Sep 17, 2020

ANTHONY ALBANESE & MIKE FREELANDER – TRANSCRIPT – DOORSTOP INTERVIEW – SYDNEY – THURSDAY, 17 SEPTEMBER 2020

ANTHONY ALBANESE MP
LEADER OF THE AUSTRALIAN LABOR PARTY
MEMBER FOR GRAYNDLER

DR MIKE FREELANDER MP
MEMBER FOR MACARTHUR

 

E&OE TRANSCRIPT
DOORSTOP INTERVIEW 
SYDNEY
THURSDAY, 17 SEPTEMBER 2020

 

SUBJECTS: JobKeeper; JobSeeker; Australians stranded overseas; energy policy; NDIS; cuts to universities; Australian Citizenship Day; citizenship tests; north-south rail line needed for Western Sydney; second Sydney airport; jobs.

 

DR MIKE FREELANDER, MEMBER FOR MACARTHUR: Hi, everyone. It is fantastic to have our Leader, Anthony Albanese, here today. We are very grateful for him coming out to the factory here and we are very pleased that Vic was able to give us a tour and show us the works that he is doing which really is the type of work that is keeping Australia going. It is also the lifeblood of Macarthur. Transport is our biggest employer. The hub here provides the materials, provides the workers, provides the drivers, and provides the industry that keeps it all going. What is important is providing lots of jobs. But we need more encouragement for jobs for the young. The young people that I looked after are now going to be leaving school and are really struggling to get a job. We here call it, ‘Newstart, no start’ because many young people are not going to be able to get a job unless there is a plan put in place for them. We have no national plan. And that is vitally important. So, thanks so much Anthony for coming along. And thanks Vic and his two sons and wife for welcoming us and showing us around the factory. So, thank you, Anthony.

 

ANTHONY ALBANESE, LEADER OF THE AUSTRALIAN LABOR PARTY: Thanks very much, Mike. And it is great to be here in Macarthur, particularly in this industrial precinct, this job creation hub. And I want to thank Vic and his family. This is a family business. This is the best of Australia, a family business employing others from the local community. Giving people skills that they can pass on and use to create economic activity. Here we have a classic case of the disjunction which is there between the jobs that are required and the issue of skills. This business employs 22 Australians. They have good quality jobs here that are highly paid and highly skilled. And yet they can’t get the skilled workers. This is an example of what we need to do, which is to match up the people who need work coming out of this crisis and giving them the skills so that they can attain that work. And yet here we have also, JobKeeper is able to be provided to 16 of those 22 employees. The other six misses out because of bureaucracy and because of the rules that have been put in place, which have led many Australians behind. And we know also that JobKeeper will be cut at the end of this month. So, less income, less support for businesses at a time when it’s needed. There are one million Australians who are unemployed today. There are 400,000 additional people who will be unemployed between now and Christmas. Now is not the time to be withdrawing that economic support by cutting JobKeeper and cutting JobSeeker. This is a short-term proposition from a Government that doesn’t have a plan for job creation. There’s nothing in the announcements that they have made in recent times which will create those short-term jobs that are so necessary.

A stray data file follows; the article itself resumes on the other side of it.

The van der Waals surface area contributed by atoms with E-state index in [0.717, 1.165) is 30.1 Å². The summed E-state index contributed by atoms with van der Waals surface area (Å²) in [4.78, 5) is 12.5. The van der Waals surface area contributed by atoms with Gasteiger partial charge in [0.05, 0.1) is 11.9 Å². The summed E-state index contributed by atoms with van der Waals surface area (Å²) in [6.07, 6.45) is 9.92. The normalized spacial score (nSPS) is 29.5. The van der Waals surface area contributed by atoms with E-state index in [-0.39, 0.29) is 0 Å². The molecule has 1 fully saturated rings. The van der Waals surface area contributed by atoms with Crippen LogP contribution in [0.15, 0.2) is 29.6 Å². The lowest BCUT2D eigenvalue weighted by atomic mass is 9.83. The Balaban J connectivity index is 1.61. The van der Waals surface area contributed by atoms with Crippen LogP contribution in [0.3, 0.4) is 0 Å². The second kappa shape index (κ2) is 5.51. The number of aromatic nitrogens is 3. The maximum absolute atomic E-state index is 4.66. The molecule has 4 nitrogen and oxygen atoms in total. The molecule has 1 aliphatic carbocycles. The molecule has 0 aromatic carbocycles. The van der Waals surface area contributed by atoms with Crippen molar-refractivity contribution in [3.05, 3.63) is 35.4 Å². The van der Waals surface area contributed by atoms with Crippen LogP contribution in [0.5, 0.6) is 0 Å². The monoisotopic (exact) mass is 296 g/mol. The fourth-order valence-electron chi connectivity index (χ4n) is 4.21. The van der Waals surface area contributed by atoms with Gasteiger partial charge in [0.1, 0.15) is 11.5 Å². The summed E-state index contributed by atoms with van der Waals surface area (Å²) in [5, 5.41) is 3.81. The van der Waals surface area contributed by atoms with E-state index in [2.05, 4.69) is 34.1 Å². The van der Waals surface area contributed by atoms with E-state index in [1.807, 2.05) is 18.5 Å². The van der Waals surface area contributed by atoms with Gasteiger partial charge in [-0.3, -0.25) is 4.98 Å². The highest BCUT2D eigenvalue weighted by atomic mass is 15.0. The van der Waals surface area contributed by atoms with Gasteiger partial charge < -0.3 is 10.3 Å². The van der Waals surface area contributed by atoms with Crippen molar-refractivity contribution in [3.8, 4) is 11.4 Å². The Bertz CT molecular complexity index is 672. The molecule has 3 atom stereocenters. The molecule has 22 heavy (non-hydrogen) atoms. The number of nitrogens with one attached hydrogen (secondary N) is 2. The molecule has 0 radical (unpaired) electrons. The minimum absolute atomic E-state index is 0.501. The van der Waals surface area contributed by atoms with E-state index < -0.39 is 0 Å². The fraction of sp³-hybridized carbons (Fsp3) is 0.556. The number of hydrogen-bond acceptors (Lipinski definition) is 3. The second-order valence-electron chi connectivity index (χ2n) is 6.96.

Can I make another comment today as well, about the reports about the NDIS? We know that there have been some 8,000 complaints to the regulator, and only one fine issue. Whether it’s the NDIS or the aged care crisis, what we know is that the Morrison Government isn’t looking after vulnerable Australians. They have a hands-off approach to everything, whether it is looking after people in aged care, looking after people who are on the NDIS and making sure that a regulator actually undertakes the job for which they are given.

 

And we see the same with regard to the more than 25,000 Australians who are stranded overseas. Yesterday, we saw an announcement from the Deputy Prime Minister saying that they wanted to increase the number of people from 4,000 to 6,000. But again, they didn’t actually sit down and talk to the state premiers. They made this announcement and that was news to many of the state premiers. We know that the National Government is in charge of our national borders. We know also that they are in charge of quarantine. And it shouldn’t be beyond the capacity of our National Government to make sure that these Australians can be brought home. That is an essential part of the task, looking after Australians overseas who want to be reunited not just with their family, but with their nation. Happy to take questions.

 

JOURNALIST: On the topic of flying caps, the Prime Minister wants the cap (inaudible). What do you make of that, without having agreement from the premiers?